HealthONE - May 17, 2019

Regular exercise has many health benefits, including lowering your risk of diabetes, stroke, depression and obesity. Exercise is great for your heart too.

According to the U.S. Surgeon General's Report on Physical Activity and Health, people who lead sedentary lives are twice as likely to develop heart disease than those who get regular exercise. Additionally, the American Heart Association (AHA) repoh2rts that for each hour of regular exercise your body gets, your life expectancy increases two hours. Regular exercise can also help lower your blood pressure and your cholesterol. Many scientific reports released over the past 50 years have shown the benefits of exercise in reducing one's risk of heart disease.

Whether you have heart disease or want to adopt a heart-healthy fitness plan, here are three different types of workouts you should incorporate into your exercise routine:

1. Aerobic exercise to boost circulation

To maintain or improve overall cardiovascular health, the AHA recommends at least 30 minutes of moderate aerobic activity on a daily basis. This could include walking five days a week or doing 25 minutes of more vigorous activity, like running three days a week. Aerobic exercise improves blood circulation and can lower your blood pressure. Aerobic exercise includes walking, running, swimming, indoor cycling, outdoor biking, elliptical, stair climbers, dancing and jump-roping. If you're doing a moderate-intensity physical activity, you should be able to talk, but not sing. If you're doing vigorous-intensity activity, you should be breathing harder and not able to say more than a few words without needed a breath.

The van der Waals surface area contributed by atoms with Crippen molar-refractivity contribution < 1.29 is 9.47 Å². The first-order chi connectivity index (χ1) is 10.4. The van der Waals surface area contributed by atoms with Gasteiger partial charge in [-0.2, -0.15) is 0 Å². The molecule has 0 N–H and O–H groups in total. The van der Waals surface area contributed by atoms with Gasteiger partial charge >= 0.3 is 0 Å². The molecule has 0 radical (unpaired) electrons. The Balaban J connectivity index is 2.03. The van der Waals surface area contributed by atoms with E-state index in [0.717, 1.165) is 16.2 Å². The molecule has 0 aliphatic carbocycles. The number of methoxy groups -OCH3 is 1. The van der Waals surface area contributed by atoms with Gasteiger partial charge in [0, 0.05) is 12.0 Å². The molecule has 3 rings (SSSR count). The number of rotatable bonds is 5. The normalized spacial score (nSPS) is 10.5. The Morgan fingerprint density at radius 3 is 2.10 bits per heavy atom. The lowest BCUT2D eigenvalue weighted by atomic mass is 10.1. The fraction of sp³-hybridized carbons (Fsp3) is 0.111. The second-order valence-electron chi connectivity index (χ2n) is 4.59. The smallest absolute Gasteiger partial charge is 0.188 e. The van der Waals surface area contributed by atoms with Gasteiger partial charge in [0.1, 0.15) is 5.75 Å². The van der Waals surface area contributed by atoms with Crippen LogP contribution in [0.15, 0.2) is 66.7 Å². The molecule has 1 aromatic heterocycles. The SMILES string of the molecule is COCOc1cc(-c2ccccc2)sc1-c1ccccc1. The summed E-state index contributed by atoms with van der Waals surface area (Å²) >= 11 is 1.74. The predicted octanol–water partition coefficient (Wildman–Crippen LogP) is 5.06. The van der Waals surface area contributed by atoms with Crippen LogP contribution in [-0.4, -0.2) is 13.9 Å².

2. Resistance training to increase muscle strength

The AHA suggests engaging in moderate or high-intensity strength training two days a week. Building strong bones, muscles, tendons and ligaments can not only lower your risk of injury but is also good for the heart. Stronger muscles can also boost your metabolism and help you burn more calories, which prevents weight gain and obesity. Resistance training can include push-ups, squats, chin-ups, free weights, weight machines and using resistance bands. When strength training, it's important to take a least one day off in between training sessions so your muscles can recover.

3. Improving your stretching, flexibility and balance for musculoskeletal health

Doing exercises to increase your flexibility, like stretching and balance training, is good for your musculoskeletal health. Good musculoskeletal health gives you the ability to perform strength training moves and aerobic workouts, which are in turn good for your heart. Exercises to improve flexibility can include yoga, tai chi, dynamic stretching before a workout, and static stretching post-workout.

It's never too late to start a heart-healthy workout. Even individuals in middle age who lead sedentary lives can reduce their risk of heart disease if they start a heart-healthy workout plan or exercise regimen. For those who have heart disease, talk to your doctor before beginning a new exercise routine. Chest pain, dizziness, shortness of breath or palpitations while exercising are not normal — see a doctor as soon as possible if you are experiencing these symptoms.

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